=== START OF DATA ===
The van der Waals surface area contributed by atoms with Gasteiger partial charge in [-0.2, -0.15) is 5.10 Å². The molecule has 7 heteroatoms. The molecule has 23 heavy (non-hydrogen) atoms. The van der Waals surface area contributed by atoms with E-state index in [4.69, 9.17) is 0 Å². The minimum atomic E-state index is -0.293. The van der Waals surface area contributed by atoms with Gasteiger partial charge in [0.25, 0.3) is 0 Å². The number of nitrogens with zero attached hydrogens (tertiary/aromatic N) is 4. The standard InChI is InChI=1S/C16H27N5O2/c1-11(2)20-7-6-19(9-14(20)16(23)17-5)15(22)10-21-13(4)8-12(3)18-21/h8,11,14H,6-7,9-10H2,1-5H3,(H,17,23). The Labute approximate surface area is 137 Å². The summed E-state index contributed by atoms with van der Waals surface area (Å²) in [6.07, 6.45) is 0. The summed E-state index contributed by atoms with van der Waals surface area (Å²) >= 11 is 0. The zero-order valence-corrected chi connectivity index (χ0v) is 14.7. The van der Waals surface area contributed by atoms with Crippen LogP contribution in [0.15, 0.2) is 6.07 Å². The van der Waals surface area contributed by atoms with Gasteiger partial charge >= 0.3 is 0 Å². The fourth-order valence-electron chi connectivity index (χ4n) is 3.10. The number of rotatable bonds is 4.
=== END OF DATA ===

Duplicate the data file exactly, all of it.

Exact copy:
The van der Waals surface area contributed by atoms with Gasteiger partial charge in [-0.2, -0.15) is 5.10 Å². The molecule has 7 heteroatoms. The molecule has 23 heavy (non-hydrogen) atoms. The van der Waals surface area contributed by atoms with E-state index in [4.69, 9.17) is 0 Å². The minimum atomic E-state index is -0.293. The van der Waals surface area contributed by atoms with Gasteiger partial charge in [0.25, 0.3) is 0 Å². The number of nitrogens with zero attached hydrogens (tertiary/aromatic N) is 4. The standard InChI is InChI=1S/C16H27N5O2/c1-11(2)20-7-6-19(9-14(20)16(23)17-5)15(22)10-21-13(4)8-12(3)18-21/h8,11,14H,6-7,9-10H2,1-5H3,(H,17,23). The Labute approximate surface area is 137 Å². The summed E-state index contributed by atoms with van der Waals surface area (Å²) in [6.07, 6.45) is 0. The summed E-state index contributed by atoms with van der Waals surface area (Å²) >= 11 is 0. The zero-order valence-corrected chi connectivity index (χ0v) is 14.7. The van der Waals surface area contributed by atoms with Crippen LogP contribution in [0.15, 0.2) is 6.07 Å². The van der Waals surface area contributed by atoms with Gasteiger partial charge >= 0.3 is 0 Å². The fourth-order valence-electron chi connectivity index (χ4n) is 3.10. The number of rotatable bonds is 4.